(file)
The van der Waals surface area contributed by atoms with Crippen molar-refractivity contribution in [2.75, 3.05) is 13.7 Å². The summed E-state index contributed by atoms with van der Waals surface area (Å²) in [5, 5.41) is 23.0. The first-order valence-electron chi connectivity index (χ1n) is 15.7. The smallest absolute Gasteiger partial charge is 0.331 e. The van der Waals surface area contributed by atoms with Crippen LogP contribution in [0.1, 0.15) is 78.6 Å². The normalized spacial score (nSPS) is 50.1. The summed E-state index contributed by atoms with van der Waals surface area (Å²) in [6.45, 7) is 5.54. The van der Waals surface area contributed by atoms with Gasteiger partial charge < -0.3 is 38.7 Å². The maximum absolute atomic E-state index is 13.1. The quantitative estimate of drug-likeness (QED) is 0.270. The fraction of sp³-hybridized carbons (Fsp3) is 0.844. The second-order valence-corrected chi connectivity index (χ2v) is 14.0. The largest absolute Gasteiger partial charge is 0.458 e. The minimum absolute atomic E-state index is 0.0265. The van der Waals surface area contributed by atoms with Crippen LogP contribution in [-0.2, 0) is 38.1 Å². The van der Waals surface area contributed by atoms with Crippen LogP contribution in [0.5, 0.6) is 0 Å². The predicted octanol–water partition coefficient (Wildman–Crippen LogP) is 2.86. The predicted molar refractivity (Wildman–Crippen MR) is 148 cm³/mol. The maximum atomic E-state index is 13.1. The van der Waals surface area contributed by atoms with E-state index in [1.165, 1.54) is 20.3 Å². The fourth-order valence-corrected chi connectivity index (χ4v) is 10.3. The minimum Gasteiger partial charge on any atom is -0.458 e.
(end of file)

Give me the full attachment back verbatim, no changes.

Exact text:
The van der Waals surface area contributed by atoms with Crippen molar-refractivity contribution in [2.75, 3.05) is 13.7 Å². The summed E-state index contributed by atoms with van der Waals surface area (Å²) in [5, 5.41) is 23.0. The first-order valence-electron chi connectivity index (χ1n) is 15.7. The smallest absolute Gasteiger partial charge is 0.331 e. The van der Waals surface area contributed by atoms with Crippen LogP contribution in [0.1, 0.15) is 78.6 Å². The normalized spacial score (nSPS) is 50.1. The summed E-state index contributed by atoms with van der Waals surface area (Å²) in [6.45, 7) is 5.54. The van der Waals surface area contributed by atoms with Gasteiger partial charge < -0.3 is 38.7 Å². The maximum absolute atomic E-state index is 13.1. The quantitative estimate of drug-likeness (QED) is 0.270. The fraction of sp³-hybridized carbons (Fsp3) is 0.844. The second-order valence-corrected chi connectivity index (χ2v) is 14.0. The largest absolute Gasteiger partial charge is 0.458 e. The minimum absolute atomic E-state index is 0.0265. The van der Waals surface area contributed by atoms with Crippen LogP contribution in [-0.2, 0) is 38.1 Å². The van der Waals surface area contributed by atoms with Crippen LogP contribution in [0.5, 0.6) is 0 Å². The predicted octanol–water partition coefficient (Wildman–Crippen LogP) is 2.86. The predicted molar refractivity (Wildman–Crippen MR) is 148 cm³/mol. The maximum atomic E-state index is 13.1. The van der Waals surface area contributed by atoms with E-state index in [1.165, 1.54) is 20.3 Å². The fourth-order valence-corrected chi connectivity index (χ4v) is 10.3. The minimum Gasteiger partial charge on any atom is -0.458 e.